Farmers in the Narromine region are benefitting from more modern and efficient water infrastructure, with the official opening today of the Narromine Irrigation Board of Management (NIBM) Scheme.
Deputy Prime Minister and Minister for Agriculture and Water Resources Barnaby Joyce and Federal Member for Parkes Mark Coulton said the Australian Government had invested more than $60 million in the project under the Private Irrigation Infrastructure Operators Programme (PIIOP).
“Projects like this are an integral part of the Government’s vision for a productive and healthy Murray–Darling Basin. Its completion marks the achievement of another significant milestone in delivering more efficient and effective water infrastructure across the Basin,” Minister Joyce said.
“Every week, the Coalition Government is building more water infrastructure for our nation.
“Irrigation contributed to 28 per cent of Australia's agricultural production in 2012–13, adding $13.4 billion in gross value to our national bottom line. Of this, $7.1 billion—more than half—was from the Murray–Darling Basin.
“Effective water infrastructure is vital for our nation’s continued growth and prosperity which is why we are making available more than $8 billion for water infrastructure upgrades across the Murray–Darling Basin. By supporting agricultural productivity and profitability, we are underpinning economic growth as well as social and environmental benefits.”
Mr Coulton said the Government’s investment in more modern and efficient on- and off-farm water infrastructure was already delivering real benefits at the farmgate—like greater flexibility in crop choice, increased yields and the ability to produce a larger crop from lower water allocations.
“The NIBM project has delivered major efficiency gains that will deliver long-term benefits to the local community, helping irrigators increase productivity while using less water,” Mr Coulton said.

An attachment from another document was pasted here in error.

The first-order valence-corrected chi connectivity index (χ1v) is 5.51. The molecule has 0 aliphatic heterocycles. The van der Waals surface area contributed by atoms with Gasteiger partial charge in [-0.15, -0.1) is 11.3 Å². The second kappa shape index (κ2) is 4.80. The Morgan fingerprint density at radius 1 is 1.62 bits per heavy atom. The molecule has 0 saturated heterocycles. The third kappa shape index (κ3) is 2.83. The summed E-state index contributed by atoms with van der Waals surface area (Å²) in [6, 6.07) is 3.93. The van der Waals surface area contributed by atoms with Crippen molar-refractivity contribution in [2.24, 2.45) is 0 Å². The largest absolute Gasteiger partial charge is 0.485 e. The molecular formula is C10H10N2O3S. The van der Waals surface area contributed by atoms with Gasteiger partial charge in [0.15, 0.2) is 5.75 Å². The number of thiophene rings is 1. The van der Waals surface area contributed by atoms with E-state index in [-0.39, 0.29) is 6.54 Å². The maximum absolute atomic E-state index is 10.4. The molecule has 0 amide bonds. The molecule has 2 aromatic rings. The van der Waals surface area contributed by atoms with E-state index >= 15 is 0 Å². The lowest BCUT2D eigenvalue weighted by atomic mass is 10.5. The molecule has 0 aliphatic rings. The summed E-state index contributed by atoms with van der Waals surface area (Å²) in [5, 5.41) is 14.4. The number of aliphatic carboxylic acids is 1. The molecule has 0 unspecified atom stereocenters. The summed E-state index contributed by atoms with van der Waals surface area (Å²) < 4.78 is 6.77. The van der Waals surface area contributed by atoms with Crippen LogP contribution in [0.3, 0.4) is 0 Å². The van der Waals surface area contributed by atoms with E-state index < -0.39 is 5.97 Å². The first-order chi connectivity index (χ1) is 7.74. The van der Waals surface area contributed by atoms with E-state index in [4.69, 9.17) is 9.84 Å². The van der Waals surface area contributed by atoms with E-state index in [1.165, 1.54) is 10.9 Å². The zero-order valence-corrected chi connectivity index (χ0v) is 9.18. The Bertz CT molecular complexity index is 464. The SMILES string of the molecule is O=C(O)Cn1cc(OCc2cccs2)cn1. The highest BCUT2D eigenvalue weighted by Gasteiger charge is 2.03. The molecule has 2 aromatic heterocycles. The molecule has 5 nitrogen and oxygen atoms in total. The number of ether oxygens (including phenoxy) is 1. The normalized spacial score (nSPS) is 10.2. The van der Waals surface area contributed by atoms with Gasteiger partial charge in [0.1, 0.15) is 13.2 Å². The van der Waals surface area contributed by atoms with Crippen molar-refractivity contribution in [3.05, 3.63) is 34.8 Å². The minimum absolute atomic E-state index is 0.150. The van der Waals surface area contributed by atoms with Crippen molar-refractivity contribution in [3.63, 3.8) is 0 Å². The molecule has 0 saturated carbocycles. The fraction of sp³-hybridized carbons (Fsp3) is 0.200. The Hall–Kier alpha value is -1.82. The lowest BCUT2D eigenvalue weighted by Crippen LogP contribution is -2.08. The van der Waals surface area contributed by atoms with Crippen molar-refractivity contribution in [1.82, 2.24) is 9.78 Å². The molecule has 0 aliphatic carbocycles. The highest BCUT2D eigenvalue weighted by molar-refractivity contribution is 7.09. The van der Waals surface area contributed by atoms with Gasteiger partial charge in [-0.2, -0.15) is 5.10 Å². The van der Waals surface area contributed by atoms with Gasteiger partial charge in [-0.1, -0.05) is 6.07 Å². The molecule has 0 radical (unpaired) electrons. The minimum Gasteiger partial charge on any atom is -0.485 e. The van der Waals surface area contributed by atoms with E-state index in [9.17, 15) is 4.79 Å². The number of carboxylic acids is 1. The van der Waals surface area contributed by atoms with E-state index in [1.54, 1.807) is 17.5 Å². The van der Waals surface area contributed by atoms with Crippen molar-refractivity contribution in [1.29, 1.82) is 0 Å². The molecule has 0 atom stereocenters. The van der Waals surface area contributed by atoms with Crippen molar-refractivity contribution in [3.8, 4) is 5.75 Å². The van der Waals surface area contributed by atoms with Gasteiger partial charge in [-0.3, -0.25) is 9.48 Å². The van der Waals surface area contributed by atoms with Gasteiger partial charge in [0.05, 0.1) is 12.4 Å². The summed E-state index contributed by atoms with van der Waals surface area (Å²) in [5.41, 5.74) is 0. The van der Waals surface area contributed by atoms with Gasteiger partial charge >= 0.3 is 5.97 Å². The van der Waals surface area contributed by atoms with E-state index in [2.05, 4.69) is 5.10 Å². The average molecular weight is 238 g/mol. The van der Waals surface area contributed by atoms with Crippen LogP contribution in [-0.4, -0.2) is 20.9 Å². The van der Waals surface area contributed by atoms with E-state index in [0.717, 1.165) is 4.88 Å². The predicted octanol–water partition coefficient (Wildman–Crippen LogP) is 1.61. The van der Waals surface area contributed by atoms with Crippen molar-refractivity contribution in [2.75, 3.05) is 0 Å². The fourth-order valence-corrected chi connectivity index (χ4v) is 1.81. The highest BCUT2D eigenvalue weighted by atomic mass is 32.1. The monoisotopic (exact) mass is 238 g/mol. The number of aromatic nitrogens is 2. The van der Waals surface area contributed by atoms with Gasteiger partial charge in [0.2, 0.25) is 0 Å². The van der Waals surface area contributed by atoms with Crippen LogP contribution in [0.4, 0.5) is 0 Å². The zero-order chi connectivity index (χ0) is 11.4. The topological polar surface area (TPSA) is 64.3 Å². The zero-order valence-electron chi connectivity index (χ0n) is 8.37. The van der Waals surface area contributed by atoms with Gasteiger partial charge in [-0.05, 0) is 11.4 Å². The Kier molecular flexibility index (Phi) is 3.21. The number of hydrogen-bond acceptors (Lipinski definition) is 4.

“I have no doubt it will promote sustainable growth and development in the region for many decades to come.
“Works have included installing more than 190 kilometres of pipeline to supply water for domestic use and stock to up to 60 properties; decommissioning 80 kilometres of old and inefficient channels and removing approximately 100 redundant structures; and modernising the water supply control system, with the installation of up to 44 flume gates and secondary regulating structures.
“The project has not only strengthened water security, but has also benefitted the local community and helped stimulate the local economy through the use of local resources and suppliers during construction.”
Minister Joyce said across New South Wales, the first two rounds of the $750 million PIIOP programme had funded 455 kilometres of new or refurbished water delivery channels; 1,011 kilometres of stock and domestic pipeline for water supply for 225 farmers; 4,468 new meters and control points; and water delivery infrastructure on 324 farms.
“The Australian Government is focused on building the water infrastructure of the future, to deliver long-term security for our industries and communities,” he said.
“Programmes like PIIOP are an integral part of our work to secure the future of our water resources not only in the Murray–Darling Basin, but for the nation as a whole.”
For more information on the Private Irrigation Infrastructure Operators Program in New South Wales, visit environment.gov.au/water/rural-water/srwui/state-priority-projects/piiop-nsw.